Hoboken, NJ – “If only elephants could fly!” At least that was a lament of scientists analyzing biological macromolecules by mass spectrometry before the year 1984.
At that period of time, it was difficult to produce gaseous ions from nonvolatile big molecules. Recently, Chang-Ching Chan, a Ph.D. student of Professor Athula Attygalle of Stevens Institute of Technology, Chemistry Department, along with two other collaborators, has made a significant advance in the process of producing gas phase molecular ions from difficult molecules such as cholesterol. Together, the group has developed a new desorption ionization technique called Desorption Ionization by Charge Exchange (DICE), that has been used to analyze compounds that do not necessarily ionize well by traditional Desorption Electrospray Ionization (DESI).
Professor J.B. Fenn of Virginia Commonwealth University (Richmond, Virginia) was the first to revolutionize the world of mass spectrometry in 1984 by inventing the Nobel prize-winning technology Electrospray Ionization (ESI) which he called in his Nobel lecture: “Electrospray Wings for Molecular Elephants.” This ESI technique is very efficient in generating ions from biological macromolecules. However, many sample preparation steps have to be taken before the “electrospray wings” can be finally attached to those “molecular elephants” by the ESI technique.
Professor Cooks of Purdue University (West Lafayette, Indiana) made the next major technological breakthrough in mass spectrometry with the introduction of DESI in 2004. The DESI technique is an ESI-related method that eliminates prior sample preparation and can ionize compounds directly in their native form. Because of its ease of use, sensitivity and a wide dynamic range for quantification, the DESI technique has found many applications ranging from homeland security, forensic science, pharmaceutical, environmental and biological analyses. A limitation of the DESI technique, however is that it does not generate bursts of gaseous ions from some important compounds, particularly, from relatively less polar compounds such as cholesterol.
The ionization mechanism of DICE and DESI are different: DICE ionizes analytes primarily by removing an electron from the neutral entity whilst DESI mainly removes or adds a proton, or adds an anion or a metal cation, to the compound of interest. Because of this difference in the ionization mechanism, under positive-ion generation mode, DICE ionizes some compounds such as cholesterol (steroid molecule), 1, 4-hydroquinnone (ecotoxic), limonene (flavor) and thymol (antiseptic) better than DESI. In addition, DICE has shown to generate little, if any, metal cation adducts which some scientists consider as undesired complications. For example, DICE can ionize cholesterol (deliberately spiked) from a salty biological matrix such as human urine without detecting any of the common salt such as sodium or potassium.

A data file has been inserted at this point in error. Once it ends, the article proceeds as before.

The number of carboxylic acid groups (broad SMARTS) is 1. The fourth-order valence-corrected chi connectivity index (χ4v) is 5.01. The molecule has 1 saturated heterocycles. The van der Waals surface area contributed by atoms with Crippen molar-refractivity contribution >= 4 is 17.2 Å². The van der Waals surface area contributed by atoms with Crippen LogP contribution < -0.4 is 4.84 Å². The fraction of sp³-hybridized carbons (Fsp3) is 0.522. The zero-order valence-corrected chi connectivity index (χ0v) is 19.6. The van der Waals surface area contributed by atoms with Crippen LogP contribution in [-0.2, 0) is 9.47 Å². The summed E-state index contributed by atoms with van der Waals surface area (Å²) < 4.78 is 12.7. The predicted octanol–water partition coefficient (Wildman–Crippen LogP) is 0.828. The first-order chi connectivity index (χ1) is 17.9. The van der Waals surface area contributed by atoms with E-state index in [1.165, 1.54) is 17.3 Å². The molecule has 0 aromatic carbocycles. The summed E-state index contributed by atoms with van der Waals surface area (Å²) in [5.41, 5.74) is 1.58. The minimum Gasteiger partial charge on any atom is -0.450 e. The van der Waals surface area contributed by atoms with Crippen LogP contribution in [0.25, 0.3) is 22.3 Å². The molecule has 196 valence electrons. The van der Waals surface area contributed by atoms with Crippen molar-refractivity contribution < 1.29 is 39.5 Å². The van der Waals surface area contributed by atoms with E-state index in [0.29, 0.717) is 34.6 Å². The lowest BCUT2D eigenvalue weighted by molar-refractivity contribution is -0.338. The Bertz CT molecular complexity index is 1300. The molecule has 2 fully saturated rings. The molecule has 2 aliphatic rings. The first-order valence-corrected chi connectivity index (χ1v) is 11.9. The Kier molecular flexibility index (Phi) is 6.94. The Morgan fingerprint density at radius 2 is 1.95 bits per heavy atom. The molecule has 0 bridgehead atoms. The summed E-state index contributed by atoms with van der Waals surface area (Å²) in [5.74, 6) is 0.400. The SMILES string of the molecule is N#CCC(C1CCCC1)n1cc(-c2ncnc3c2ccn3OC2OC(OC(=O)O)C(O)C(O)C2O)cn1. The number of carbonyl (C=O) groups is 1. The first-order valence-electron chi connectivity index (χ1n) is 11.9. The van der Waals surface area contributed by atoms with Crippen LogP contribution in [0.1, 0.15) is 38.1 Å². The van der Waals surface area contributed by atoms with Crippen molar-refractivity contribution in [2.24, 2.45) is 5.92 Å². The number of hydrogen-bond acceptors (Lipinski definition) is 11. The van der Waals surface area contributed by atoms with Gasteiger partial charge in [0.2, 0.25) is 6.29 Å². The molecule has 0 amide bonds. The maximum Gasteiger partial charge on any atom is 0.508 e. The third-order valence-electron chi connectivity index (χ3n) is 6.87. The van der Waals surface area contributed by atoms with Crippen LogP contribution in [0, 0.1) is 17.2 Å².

Although the DICE technique has advantages over the DESI method for certain compounds, the DICE technique is not universal; DICE works better for some compounds while DESI works better for others. Another important feature about DICE is that it can be easily combined with DESI to broaden the range of compounds that can be analyzed by mass spectrometry within a single experiment.
The significance of the DICE technique has been recognized by the scientific community by selecting it to be featured on the cover page of the September issue of Journal of the American Society of Mass Spectrometry. Stevens filed a provisional patent in October 2009 for the ownership of DICE technique.
For more information, please contact Dr. Attygalle at [email protected]
About Stevens Institute of Technology
Founded in 1870 and celebrating 140 Years of Innovation, Stevens Institute of Technology, The Innovation University™, lives at the intersection of industry, academics and research. The University's students, faculty and partners leverage their collective real-world experience and culture of innovation, research and entrepreneurship to confront global challenges in engineering, science, systems and technology management.
Based in Hoboken, N.J. and with a location in Washington, D.C., Stevens offers baccalaureate, master’s, certificates and doctoral degrees in engineering, the sciences and management, in addition to baccalaureate degrees in business and liberal arts. Stevens has been recognized by both the US Department of Defense and the Department of Homeland Security as a National Center of Excellence in the areas of systems engineering and port security research. The University has a total enrollment of more than 2,200 undergraduate and 3,700 graduate students with almost 450 faculty. Stevens’ graduate programs have attracted international participation from China, India, Southeast Asia, Europe and Latin America as well as strategic partnerships with industry leaders, governments and other universities around the world. Additional information may be obtained at www.stevens.edu and www.stevens.edu/press.